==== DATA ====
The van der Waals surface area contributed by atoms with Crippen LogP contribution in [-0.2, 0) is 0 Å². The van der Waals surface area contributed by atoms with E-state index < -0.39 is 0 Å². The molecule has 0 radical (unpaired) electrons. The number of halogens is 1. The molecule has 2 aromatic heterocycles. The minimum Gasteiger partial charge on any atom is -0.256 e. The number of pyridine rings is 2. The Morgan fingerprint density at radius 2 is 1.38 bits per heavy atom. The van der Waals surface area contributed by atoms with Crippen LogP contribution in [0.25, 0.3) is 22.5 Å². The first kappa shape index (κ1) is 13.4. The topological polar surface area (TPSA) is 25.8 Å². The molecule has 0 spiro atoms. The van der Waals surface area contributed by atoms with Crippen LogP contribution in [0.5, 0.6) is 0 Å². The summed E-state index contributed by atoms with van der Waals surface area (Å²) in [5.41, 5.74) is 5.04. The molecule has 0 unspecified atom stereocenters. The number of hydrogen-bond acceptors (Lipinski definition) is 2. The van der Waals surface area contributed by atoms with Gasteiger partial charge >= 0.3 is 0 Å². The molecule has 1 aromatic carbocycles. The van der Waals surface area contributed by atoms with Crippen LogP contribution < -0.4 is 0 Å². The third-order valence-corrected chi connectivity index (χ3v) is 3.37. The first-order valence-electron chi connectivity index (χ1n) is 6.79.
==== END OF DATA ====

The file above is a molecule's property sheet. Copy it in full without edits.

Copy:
The van der Waals surface area contributed by atoms with Crippen LogP contribution in [-0.2, 0) is 0 Å². The van der Waals surface area contributed by atoms with E-state index < -0.39 is 0 Å². The molecule has 0 radical (unpaired) electrons. The number of halogens is 1. The molecule has 2 aromatic heterocycles. The minimum Gasteiger partial charge on any atom is -0.256 e. The number of pyridine rings is 2. The Morgan fingerprint density at radius 2 is 1.38 bits per heavy atom. The van der Waals surface area contributed by atoms with Crippen LogP contribution in [0.25, 0.3) is 22.5 Å². The first kappa shape index (κ1) is 13.4. The topological polar surface area (TPSA) is 25.8 Å². The molecule has 0 spiro atoms. The van der Waals surface area contributed by atoms with Crippen LogP contribution in [0.5, 0.6) is 0 Å². The summed E-state index contributed by atoms with van der Waals surface area (Å²) in [5.41, 5.74) is 5.04. The molecule has 0 unspecified atom stereocenters. The number of hydrogen-bond acceptors (Lipinski definition) is 2. The van der Waals surface area contributed by atoms with Gasteiger partial charge >= 0.3 is 0 Å². The molecule has 1 aromatic carbocycles. The van der Waals surface area contributed by atoms with Crippen LogP contribution < -0.4 is 0 Å². The third-order valence-corrected chi connectivity index (χ3v) is 3.37. The first-order valence-electron chi connectivity index (χ1n) is 6.79.